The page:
[34] Mr Rettke gave similar, uncontested evidence. He worked 3 days pre-COVID-19, sometimes 25 hours a week. He is now being asked to work three to four days a week, up to 28 hours a week. Mr Rettke was recently successful in gaining a ten-week work experience role with another employer from 15 June 2020. It was unclear if this role would lead to full time employment. He had approached Mr Coe about the matter who told him that if he was to be unavailable for work, he might have to be let go. Mr Rettke has other business commitments and his casual employment allows him flexibility to enrol and study for various courses, but he cannot afford to lose his job. He has not had an answer to his ten-week work experience predicament. Mr Coe pointed out Mr Rettke’s rolling weekly hourly average in the five weeks prior to 5 June 2020 was 25.32 hours, and on each of those weeks it was 26.15, 28.15, 23.30, 26.15 and 23.45 hours. Given Mr Rettke’s previous patterns of work pre and peri-COVID-19, I cannot discern such a disparity as to make it unreasonable for him to work an average of 25 hours a week as required.

[35] Generally, in respect to casual employees, I accept that those remaining have long service and have had regular casual engagements with the knowledge and imprimatur of   Prosegur   to engage in secondary employment.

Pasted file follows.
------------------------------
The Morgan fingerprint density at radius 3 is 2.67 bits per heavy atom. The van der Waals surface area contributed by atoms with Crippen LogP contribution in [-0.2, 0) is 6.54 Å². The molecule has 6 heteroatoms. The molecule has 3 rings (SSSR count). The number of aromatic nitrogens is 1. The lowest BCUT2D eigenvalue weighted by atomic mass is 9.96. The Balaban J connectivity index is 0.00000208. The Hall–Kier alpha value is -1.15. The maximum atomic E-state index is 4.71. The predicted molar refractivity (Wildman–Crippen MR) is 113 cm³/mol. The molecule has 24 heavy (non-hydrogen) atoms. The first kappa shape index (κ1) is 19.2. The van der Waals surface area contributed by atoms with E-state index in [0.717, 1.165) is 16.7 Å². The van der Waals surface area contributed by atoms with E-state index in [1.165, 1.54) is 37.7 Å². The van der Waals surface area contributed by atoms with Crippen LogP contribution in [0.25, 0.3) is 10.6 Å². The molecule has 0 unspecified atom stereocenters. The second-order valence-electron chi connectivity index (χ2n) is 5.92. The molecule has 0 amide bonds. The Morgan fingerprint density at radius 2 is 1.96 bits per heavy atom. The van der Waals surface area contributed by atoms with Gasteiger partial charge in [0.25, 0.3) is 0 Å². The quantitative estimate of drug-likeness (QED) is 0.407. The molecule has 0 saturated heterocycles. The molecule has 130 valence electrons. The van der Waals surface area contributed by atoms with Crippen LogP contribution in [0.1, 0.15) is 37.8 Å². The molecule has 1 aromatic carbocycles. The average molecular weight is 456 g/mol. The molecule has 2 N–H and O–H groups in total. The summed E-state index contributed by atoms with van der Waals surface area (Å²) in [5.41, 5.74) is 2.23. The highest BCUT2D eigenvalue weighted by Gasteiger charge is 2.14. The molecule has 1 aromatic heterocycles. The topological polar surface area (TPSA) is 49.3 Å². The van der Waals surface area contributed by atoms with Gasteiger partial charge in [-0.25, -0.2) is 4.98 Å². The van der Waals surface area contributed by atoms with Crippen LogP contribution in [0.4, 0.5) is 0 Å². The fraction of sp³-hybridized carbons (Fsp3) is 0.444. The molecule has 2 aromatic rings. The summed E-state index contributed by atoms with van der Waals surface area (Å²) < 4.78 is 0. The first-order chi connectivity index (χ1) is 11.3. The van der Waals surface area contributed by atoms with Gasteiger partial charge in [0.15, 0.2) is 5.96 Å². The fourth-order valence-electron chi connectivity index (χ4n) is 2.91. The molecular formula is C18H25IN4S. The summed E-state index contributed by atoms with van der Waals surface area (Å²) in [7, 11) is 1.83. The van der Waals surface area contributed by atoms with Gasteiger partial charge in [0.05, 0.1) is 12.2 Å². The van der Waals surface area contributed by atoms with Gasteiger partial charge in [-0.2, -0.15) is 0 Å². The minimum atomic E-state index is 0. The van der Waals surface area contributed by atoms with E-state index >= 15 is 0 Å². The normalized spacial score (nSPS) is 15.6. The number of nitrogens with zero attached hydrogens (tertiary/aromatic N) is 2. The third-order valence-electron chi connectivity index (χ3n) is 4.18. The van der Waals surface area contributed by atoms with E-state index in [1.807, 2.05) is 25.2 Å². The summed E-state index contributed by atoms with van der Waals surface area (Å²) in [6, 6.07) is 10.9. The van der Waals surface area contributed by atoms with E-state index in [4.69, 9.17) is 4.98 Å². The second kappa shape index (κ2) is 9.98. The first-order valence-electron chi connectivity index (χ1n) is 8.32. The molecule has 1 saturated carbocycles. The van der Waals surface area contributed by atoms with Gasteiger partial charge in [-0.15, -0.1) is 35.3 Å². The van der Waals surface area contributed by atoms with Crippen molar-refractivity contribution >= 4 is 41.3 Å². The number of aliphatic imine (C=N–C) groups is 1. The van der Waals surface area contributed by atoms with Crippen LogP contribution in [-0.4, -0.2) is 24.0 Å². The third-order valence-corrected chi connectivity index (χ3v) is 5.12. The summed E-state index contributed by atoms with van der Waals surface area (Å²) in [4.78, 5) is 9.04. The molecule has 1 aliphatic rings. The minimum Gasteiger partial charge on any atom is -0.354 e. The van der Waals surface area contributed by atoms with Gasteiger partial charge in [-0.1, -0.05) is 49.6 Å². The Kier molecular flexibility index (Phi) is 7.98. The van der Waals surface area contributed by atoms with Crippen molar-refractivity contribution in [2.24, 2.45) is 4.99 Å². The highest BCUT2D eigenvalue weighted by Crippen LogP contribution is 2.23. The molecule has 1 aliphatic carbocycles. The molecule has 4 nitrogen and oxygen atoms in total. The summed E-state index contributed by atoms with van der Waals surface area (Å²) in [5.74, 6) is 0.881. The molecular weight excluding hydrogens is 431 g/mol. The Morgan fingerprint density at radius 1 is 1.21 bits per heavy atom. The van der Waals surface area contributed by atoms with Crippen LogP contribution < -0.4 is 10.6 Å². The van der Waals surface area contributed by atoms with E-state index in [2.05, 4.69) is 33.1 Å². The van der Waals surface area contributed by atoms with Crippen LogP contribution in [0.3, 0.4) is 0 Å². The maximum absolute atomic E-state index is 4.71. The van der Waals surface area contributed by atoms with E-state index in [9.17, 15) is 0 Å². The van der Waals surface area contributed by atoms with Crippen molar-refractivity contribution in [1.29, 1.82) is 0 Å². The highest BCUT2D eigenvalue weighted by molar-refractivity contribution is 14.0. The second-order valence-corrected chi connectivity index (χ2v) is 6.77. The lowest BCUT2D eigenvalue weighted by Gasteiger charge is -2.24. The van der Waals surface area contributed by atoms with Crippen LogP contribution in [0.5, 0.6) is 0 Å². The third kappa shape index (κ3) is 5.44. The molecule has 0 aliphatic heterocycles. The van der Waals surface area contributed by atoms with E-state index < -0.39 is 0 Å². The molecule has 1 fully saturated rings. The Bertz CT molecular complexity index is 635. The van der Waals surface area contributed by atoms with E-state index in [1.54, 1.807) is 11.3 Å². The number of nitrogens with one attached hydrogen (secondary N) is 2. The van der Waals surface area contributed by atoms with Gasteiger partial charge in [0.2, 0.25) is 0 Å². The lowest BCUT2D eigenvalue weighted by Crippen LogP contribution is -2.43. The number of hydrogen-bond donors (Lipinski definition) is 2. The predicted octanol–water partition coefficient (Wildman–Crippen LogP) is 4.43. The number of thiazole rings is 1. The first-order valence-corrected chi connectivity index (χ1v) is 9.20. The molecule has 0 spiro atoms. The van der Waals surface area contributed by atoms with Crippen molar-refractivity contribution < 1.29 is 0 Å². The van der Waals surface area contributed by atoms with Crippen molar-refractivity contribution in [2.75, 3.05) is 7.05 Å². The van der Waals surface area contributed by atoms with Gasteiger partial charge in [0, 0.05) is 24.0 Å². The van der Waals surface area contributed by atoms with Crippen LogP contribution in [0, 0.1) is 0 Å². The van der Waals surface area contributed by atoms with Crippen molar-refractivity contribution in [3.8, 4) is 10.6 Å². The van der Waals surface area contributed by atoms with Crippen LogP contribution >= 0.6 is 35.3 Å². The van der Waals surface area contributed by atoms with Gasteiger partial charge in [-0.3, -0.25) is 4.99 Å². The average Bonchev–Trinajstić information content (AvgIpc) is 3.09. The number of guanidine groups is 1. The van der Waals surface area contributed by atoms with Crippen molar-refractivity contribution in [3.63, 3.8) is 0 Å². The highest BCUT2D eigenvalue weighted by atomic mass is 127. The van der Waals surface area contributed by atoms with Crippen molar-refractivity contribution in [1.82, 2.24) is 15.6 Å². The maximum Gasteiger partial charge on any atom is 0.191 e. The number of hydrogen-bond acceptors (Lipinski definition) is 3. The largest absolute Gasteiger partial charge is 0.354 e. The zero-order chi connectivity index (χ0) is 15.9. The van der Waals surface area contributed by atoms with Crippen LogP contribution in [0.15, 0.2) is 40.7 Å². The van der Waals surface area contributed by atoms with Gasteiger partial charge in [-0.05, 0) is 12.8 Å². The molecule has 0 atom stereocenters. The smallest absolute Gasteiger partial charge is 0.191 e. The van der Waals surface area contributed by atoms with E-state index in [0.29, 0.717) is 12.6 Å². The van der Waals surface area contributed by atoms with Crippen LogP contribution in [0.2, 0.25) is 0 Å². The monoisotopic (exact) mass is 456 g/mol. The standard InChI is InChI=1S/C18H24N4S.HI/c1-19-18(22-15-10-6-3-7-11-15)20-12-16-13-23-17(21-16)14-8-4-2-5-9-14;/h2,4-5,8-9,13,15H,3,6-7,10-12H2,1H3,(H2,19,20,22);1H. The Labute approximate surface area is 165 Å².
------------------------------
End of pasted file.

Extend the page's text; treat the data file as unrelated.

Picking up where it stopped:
[36] However, that does not mean that the essential basis for casual employment is in question; that is, employees can accept offers of casual engagements and that the employer can choose not to make such offers. For the employees, such arrangements can allow the type of flexibility referred to by Mr Laszlo and Mr Rettke, and for the loss of permanent entitlements is compensated by a 25% loading. For the employer, a cohort of casual employees is useful to manage business needs, and is necessary to cater for the peaks and troughs of work in a business. Nevertheless, I apprehend the Union’s submission is that the employee’s request to require an employee to work extra hours is unreasonable in accordance with JobKeeper rules, and as the hours of some casual employees have increased, not by consent, then this may not be permitted by these rules. This submission raises a general question as to whether an employer’s request to an employee is unreasonable, if it requires an employee to agree to an increase in their hours of work ‘on different days or at different times’, compared with the employee’s ordinary days or times of work.